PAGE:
By Nimi Princewill
To be on the receiving end of a cane, is the common nightmare of nearly every kid who’s strongly extroverted, consistent with poor grades, reports late to school, fails to turn in assignments as and when due, and likewise, other varieties of offenses that could warrant being inflicted with a good measure of bodily pain.
Caning a child to enhance performance, or modify character, is a disguised act of slavery! It’s no different from beating a horse to get the best out of it, or the consistent use of the whip by colonial slave owners in ensuring compliance and control over the early black slaves. With every stroke of the cane, the self-esteem of a child is slowly demolished. How much longer should children tolerate the whip as a corrective measure?
Corporal punishment has outlived its usefulness. Long lasting discipline isn’t enforced through beating a child with a stick. It is rather enforced through love, patience, genuine concern, effective counseling and tolerance. Violence against children in whatever form, is a violation of the rights of the child. You cannot discipline a child for wrongdoing, by wrongly violating his or her rights. Two wrongs do not make a right. It is therefore the right of every child to politely refuse physical maltreatment.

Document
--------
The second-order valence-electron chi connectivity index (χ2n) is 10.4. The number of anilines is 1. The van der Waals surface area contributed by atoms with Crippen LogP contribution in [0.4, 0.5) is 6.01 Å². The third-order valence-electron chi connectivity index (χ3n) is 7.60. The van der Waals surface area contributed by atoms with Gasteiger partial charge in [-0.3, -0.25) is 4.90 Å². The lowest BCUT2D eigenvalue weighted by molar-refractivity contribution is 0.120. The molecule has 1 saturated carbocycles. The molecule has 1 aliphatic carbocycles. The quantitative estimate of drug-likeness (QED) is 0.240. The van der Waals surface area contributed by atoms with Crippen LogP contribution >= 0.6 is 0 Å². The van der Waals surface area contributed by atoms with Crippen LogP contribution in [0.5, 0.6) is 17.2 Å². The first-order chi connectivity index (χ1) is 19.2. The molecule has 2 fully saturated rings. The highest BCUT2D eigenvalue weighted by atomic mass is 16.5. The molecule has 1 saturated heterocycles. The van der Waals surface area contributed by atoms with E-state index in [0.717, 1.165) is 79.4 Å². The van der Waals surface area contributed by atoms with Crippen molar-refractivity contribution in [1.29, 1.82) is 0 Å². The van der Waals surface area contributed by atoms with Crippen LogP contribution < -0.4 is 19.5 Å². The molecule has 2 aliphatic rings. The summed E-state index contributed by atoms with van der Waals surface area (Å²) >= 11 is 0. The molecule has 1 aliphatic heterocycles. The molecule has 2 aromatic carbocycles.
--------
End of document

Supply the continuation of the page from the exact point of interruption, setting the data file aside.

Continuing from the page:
I’m often referred to the biblical instruction on the use of the ‘rod’ in child-rearing. Well, God didn’t issue any of such command. Solomon did, and likewise, other opinionated authors of the Book of Proverbs. It’s about time Christians won the war on differentiating between God’s direct commands and the private opinions of biblical characters.
Corporal punishment is not a guarantee for modification of character, neither has it eradicated indiscipline despite the reliance on its use. It only guarantees fear, low self-esteem and eventual rebellion. Parents and teachers should learn to think outside the box for creative and effective ways of disciplining deviant children. Violating the rights of the child isn’t one of them!
Bio: Nimi Princewill is a Nigerian-born writer and social reformer.
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